More on "reason is for arguing"

Coincidence!  Just like I did yesterday, Gary Gutting noted the misrepresentation of Mercier and Sperber at The Stone.  Reason is primarily social and interpersonal--that's the point, not that reason is primarily for winning, rather than for truth.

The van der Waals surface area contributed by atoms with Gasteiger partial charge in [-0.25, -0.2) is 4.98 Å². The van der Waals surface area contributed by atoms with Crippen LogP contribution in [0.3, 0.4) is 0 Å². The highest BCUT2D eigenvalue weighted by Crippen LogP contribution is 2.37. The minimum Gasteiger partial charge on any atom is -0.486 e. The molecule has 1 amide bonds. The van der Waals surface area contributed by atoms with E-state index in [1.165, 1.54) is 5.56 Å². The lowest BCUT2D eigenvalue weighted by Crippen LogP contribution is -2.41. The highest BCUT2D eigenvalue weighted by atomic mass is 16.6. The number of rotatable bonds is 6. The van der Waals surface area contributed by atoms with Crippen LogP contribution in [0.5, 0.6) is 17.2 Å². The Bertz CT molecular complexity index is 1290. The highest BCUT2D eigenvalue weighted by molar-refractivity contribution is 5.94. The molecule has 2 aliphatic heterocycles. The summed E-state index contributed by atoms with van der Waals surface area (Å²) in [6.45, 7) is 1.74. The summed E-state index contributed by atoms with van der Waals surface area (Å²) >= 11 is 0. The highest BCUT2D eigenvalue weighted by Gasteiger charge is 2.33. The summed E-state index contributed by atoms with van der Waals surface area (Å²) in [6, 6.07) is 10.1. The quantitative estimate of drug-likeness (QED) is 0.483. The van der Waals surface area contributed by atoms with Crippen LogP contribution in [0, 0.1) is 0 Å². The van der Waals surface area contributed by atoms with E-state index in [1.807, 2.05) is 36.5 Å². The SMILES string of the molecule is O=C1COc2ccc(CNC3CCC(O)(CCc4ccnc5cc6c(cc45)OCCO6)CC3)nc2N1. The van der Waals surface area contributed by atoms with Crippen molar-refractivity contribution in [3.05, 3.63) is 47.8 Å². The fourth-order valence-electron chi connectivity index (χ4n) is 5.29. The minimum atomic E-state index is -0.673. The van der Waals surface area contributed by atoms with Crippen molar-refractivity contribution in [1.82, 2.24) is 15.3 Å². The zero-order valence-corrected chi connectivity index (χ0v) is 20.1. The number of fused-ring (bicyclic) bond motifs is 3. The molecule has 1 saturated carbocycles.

M&S (see yesterday's post for links) are interested in the function of reason in an evolutionary sense--they want to know which benefit caused reason to exist in the first place.  So they're trying to reach way, way back into the mists of time.  Part of their case for the argumentative theory is that interpersonal arguing, not solo cogitation, is what reason does best now.  Does that make sense?  If X does B best now, then is that at least a strong clue that X evolved because it endowed our ancestors with B?  I would think so, provided that conditions now are sufficiently like conditions millions of years ago.  Conditions could be different.  Maybe right now we spend more time yammering, and back then they were men and women of few words.  It's kind of hard to imagine cave guys and gals having big debates like we do.  We have a lot more time on our hands, what with the division of labor and modern technology and all.  So ... I don't know.  In any case, I don't think the interest of M&S's article lies entirely in their evolutionary argument.  It would be very interesting even if it were just true now that interpersonal arguing is what reason does best.  That would support saying that's what reason is for in some loose, but not uninteresting sense.

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